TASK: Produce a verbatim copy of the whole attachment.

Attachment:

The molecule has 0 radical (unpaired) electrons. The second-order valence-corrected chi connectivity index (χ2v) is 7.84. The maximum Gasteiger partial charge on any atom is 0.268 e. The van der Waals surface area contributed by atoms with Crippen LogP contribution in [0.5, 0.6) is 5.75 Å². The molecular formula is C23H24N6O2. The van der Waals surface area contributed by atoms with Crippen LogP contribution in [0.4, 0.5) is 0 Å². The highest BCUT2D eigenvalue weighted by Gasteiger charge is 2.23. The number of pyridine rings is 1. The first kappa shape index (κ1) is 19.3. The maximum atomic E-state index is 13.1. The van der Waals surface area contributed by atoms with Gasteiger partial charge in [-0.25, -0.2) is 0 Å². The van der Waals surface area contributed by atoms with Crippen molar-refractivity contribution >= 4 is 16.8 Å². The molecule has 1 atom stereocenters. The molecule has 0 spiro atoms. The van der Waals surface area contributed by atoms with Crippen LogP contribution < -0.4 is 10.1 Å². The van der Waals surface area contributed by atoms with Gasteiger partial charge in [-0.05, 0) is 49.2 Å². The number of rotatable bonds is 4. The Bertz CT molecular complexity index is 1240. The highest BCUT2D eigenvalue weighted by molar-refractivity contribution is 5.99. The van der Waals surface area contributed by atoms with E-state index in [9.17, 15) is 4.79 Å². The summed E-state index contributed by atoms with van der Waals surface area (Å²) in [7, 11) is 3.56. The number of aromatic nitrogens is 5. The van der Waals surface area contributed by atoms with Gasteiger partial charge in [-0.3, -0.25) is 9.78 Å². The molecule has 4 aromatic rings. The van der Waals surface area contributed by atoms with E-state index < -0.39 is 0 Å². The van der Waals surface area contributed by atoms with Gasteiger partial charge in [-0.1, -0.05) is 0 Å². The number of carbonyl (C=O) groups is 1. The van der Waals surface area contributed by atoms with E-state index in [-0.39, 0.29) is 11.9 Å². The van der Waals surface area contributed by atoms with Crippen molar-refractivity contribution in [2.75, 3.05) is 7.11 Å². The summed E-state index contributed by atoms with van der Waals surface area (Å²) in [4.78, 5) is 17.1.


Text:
The molecule has 0 radical (unpaired) electrons. The second-order valence-corrected chi connectivity index (χ2v) is 7.84. The maximum Gasteiger partial charge on any atom is 0.268 e. The van der Waals surface area contributed by atoms with Crippen LogP contribution in [0.5, 0.6) is 5.75 Å². The molecular formula is C23H24N6O2. The van der Waals surface area contributed by atoms with Crippen LogP contribution in [0.4, 0.5) is 0 Å². The highest BCUT2D eigenvalue weighted by Gasteiger charge is 2.23. The number of pyridine rings is 1. The first kappa shape index (κ1) is 19.3. The maximum atomic E-state index is 13.1. The van der Waals surface area contributed by atoms with Gasteiger partial charge in [-0.25, -0.2) is 0 Å². The van der Waals surface area contributed by atoms with Crippen molar-refractivity contribution >= 4 is 16.8 Å². The molecule has 1 atom stereocenters. The molecule has 0 spiro atoms. The van der Waals surface area contributed by atoms with Crippen LogP contribution < -0.4 is 10.1 Å². The van der Waals surface area contributed by atoms with Gasteiger partial charge in [-0.05, 0) is 49.2 Å². The number of rotatable bonds is 4. The Bertz CT molecular complexity index is 1240. The highest BCUT2D eigenvalue weighted by molar-refractivity contribution is 5.99. The van der Waals surface area contributed by atoms with E-state index in [9.17, 15) is 4.79 Å². The summed E-state index contributed by atoms with van der Waals surface area (Å²) in [7, 11) is 3.56. The number of aromatic nitrogens is 5. The van der Waals surface area contributed by atoms with Gasteiger partial charge in [-0.3, -0.25) is 9.78 Å². The molecule has 4 aromatic rings. The van der Waals surface area contributed by atoms with E-state index < -0.39 is 0 Å². The van der Waals surface area contributed by atoms with Gasteiger partial charge in [-0.1, -0.05) is 0 Å². The number of carbonyl (C=O) groups is 1. The van der Waals surface area contributed by atoms with E-state index in [-0.39, 0.29) is 11.9 Å². The van der Waals surface area contributed by atoms with Crippen molar-refractivity contribution in [2.75, 3.05) is 7.11 Å². The summed E-state index contributed by atoms with van der Waals surface area (Å²) in [4.78, 5) is 17.1.